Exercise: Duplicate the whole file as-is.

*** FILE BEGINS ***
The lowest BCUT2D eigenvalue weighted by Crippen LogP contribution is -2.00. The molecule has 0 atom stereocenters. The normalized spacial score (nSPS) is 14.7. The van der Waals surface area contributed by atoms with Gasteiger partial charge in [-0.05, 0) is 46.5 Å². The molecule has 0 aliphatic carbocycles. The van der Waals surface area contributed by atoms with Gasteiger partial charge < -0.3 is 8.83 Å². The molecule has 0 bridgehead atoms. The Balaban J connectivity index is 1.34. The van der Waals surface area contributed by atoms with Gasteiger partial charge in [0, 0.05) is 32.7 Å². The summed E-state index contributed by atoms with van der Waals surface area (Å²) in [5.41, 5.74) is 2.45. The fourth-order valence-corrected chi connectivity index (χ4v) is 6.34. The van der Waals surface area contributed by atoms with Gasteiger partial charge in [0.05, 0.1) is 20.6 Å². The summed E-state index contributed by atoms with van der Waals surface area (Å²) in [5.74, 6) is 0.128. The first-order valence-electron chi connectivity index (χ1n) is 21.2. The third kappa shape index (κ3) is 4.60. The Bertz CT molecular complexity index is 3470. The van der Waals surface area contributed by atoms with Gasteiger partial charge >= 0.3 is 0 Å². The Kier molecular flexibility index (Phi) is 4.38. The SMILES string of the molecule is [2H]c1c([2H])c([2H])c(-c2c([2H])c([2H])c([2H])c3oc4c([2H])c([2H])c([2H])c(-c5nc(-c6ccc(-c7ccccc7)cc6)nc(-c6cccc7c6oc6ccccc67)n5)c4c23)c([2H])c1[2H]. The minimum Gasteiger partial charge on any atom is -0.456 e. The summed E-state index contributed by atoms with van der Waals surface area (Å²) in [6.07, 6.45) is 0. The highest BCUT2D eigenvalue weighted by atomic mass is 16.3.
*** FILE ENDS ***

The lowest BCUT2D eigenvalue weighted by Crippen LogP contribution is -2.00. The molecule has 0 atom stereocenters. The normalized spacial score (nSPS) is 14.7. The van der Waals surface area contributed by atoms with Gasteiger partial charge in [-0.05, 0) is 46.5 Å². The molecule has 0 aliphatic carbocycles. The van der Waals surface area contributed by atoms with Gasteiger partial charge < -0.3 is 8.83 Å². The molecule has 0 bridgehead atoms. The Balaban J connectivity index is 1.34. The van der Waals surface area contributed by atoms with Gasteiger partial charge in [0, 0.05) is 32.7 Å². The summed E-state index contributed by atoms with van der Waals surface area (Å²) in [5.41, 5.74) is 2.45. The fourth-order valence-corrected chi connectivity index (χ4v) is 6.34. The van der Waals surface area contributed by atoms with Gasteiger partial charge in [0.05, 0.1) is 20.6 Å². The summed E-state index contributed by atoms with van der Waals surface area (Å²) in [5.74, 6) is 0.128. The first-order valence-electron chi connectivity index (χ1n) is 21.2. The third kappa shape index (κ3) is 4.60. The Bertz CT molecular complexity index is 3470. The van der Waals surface area contributed by atoms with Gasteiger partial charge >= 0.3 is 0 Å². The Kier molecular flexibility index (Phi) is 4.38. The SMILES string of the molecule is [2H]c1c([2H])c([2H])c(-c2c([2H])c([2H])c([2H])c3oc4c([2H])c([2H])c([2H])c(-c5nc(-c6ccc(-c7ccccc7)cc6)nc(-c6cccc7c6oc6ccccc67)n5)c4c23)c([2H])c1[2H]. The minimum Gasteiger partial charge on any atom is -0.456 e. The summed E-state index contributed by atoms with van der Waals surface area (Å²) in [6.07, 6.45) is 0. The highest BCUT2D eigenvalue weighted by atomic mass is 16.3.